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C. Fraser Smith: For Baltimore mayoral candidates, challenges in a city ready to be led

You can’t tell by the thermometer it’s springtime – for those who would be mayor of Baltimore.

Or, maybe you do see it – two dozen of candidates of both parties lining up to run.

It’s already an open seat. Mayor Stephanie Rawlings-Blake left the city leaderless when she announced months ago that she would not run again.

We have no incumbent, thanks to Freddie Gray. Other aspects of being the mayor – aside from mishandling mayhem in the streets – led to her departure. That, and almost certainly, polls showing her popularity in sharp decline.

The candidates will say this election is about the future. Of course. Elections are always about the future.

But they are also about the past. The backdrop is Freddie Gray, his death, the art of policing in troubled neighborhoods and the search for ways to harness resources and human capital.

In that respect, we are fortunate. Since Gray’s death and the revelations that followed, citizens and city institutions have responded to the obvious need for more attention to poverty and the criminal behavior that can follow.

One of the candidates, Elizabeth Embry, offers a credible assessment of the challenge: without attention to the need for jobs, better education and housing, “we will not be able to put an end to the cycles of violence and crime in our city.” We need what she calls “pathways out of poverty in the poorest, highest crime” neighborhoods.

Of course. Every candidate will say the same.

Without a more focused, full-throttle addressing of these issues, the murder rate, the gun violence rate and the rate of despair will remain on an upward trajectory.

Embry lists number longstanding efforts of promise, some of which need revitalization. Ways must be found, she says, to disable the “engines of violence.”

Double-victims

She wants to create “a culture of accountability and transparency.” What does that mean, exactly?

It should mean finding leaders who demand adherence to the rules. How, for example, was it possible to have something like “the rough ride” (from infraction to station house) without intervention by police officials?  Freddie Gray may have died in police custody after such a ride.

It took Gray’s death to force some real attention to the issue – attention, that is, going beyond promulgation of rules. How could police commanders not know?

Embry wants to require more police to live in the city. That might be good. It will also exert more pressure on police who will know offenders personally – and find themselves pinned between deplorable living conditions and the resultant crime.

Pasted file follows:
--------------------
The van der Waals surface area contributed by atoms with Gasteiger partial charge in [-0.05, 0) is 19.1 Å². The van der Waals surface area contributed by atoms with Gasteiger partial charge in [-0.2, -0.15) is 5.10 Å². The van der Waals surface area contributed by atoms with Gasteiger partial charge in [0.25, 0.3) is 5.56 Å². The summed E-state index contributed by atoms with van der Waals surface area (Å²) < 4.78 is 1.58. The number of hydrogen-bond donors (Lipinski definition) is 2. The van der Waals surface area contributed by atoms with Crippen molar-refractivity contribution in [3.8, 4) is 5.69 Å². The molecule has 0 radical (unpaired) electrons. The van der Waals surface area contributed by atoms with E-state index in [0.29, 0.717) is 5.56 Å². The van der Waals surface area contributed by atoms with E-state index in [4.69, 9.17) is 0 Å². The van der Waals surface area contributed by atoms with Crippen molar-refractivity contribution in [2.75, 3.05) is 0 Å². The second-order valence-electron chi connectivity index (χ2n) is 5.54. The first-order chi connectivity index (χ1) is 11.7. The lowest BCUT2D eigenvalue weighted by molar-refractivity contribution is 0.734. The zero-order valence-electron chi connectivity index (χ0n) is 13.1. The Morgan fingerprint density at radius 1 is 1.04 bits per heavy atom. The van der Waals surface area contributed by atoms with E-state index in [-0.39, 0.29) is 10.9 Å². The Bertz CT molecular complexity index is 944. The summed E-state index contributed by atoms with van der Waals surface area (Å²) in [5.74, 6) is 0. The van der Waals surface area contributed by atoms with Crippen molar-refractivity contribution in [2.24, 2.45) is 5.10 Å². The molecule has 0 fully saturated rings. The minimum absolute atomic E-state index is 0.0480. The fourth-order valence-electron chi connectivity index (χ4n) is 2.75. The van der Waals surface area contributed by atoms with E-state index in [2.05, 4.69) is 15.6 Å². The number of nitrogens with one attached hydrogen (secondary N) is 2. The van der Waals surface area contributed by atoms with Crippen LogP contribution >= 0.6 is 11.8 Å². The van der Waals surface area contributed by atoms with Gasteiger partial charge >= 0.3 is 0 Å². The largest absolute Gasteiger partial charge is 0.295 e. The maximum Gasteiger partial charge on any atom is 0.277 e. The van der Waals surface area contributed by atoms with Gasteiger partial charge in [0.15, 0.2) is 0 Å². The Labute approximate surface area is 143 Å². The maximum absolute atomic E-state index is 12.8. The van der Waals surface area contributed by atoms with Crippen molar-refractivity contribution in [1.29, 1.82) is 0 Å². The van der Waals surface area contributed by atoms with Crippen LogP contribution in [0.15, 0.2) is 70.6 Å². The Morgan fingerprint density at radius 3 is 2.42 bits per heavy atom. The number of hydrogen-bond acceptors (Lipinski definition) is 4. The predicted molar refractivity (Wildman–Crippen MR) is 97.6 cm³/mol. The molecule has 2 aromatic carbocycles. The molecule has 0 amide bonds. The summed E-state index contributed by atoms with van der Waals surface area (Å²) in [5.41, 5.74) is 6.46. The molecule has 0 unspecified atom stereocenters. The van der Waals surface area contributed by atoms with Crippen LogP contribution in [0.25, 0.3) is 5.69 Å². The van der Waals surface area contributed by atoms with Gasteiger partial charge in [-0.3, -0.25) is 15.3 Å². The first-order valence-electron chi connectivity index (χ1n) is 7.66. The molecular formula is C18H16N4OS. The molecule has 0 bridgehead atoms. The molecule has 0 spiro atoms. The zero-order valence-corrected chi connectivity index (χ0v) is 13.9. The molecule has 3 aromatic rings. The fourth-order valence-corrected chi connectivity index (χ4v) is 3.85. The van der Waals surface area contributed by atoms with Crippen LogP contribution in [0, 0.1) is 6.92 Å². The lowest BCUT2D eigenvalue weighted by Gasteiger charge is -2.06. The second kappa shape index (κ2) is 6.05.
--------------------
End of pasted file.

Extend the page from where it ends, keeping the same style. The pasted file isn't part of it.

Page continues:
She says housing has to be a priority. Indeed. Hands-on management of the housing we have must be part of that change.

How could the city’s public housing residents be plagued by a “sex-for-repairs” culture? Improvements here were forced by the victims who raised hell. Double-victims, actually – rundown apartments and a maintenance that included predatory handymen.

In fact, this election may be about those two issues: Gray’s death and neighborhoods plagued with joblessness and idle ex-offenders trolling for income in the one industry they understand, illegal drugs.

‘Nobility of governing’

The race is also about restoring what Embry calls “the nobility of governing.”

“I believe in making a difference,” she says – no doubt offering a value shared by some if not of her fellow candidates. “Nobility” will rise with strong leadership.

After hearing months of anti-government invective voiced by Republican candidates for President, her declaration seems almost brave.

That would be more the case if not for the history of leadership by Baltimore mayors reaching well our history, including the incumbent, Stephanie Rawlings-Blake

She mishandled the Gray riots, but she has otherwise guided the city through rough financial seas. She took on powerful forces, including the police unions. And she personally led the comeback from three mega snowstorms.

Her tenure might well be a caution for those who hope to succeed her. It must at least provide greater understanding:

— Mayor, to quote former mayor Kurt L. Schmoke and others, is a verb.

— Half your job at least will be finding talent.

— Make sure the city knows you personally. You will be government.

— No one else can bring us together.

The good news? Look around you. City institutions and individuals are ready to be led. In fact, much of the city is ahead of you.

C. Fraser Smith is senior news analyst for WYPR-FM. His column appears Fridays in the Daily Record. His email address is fsmith@wypr.org.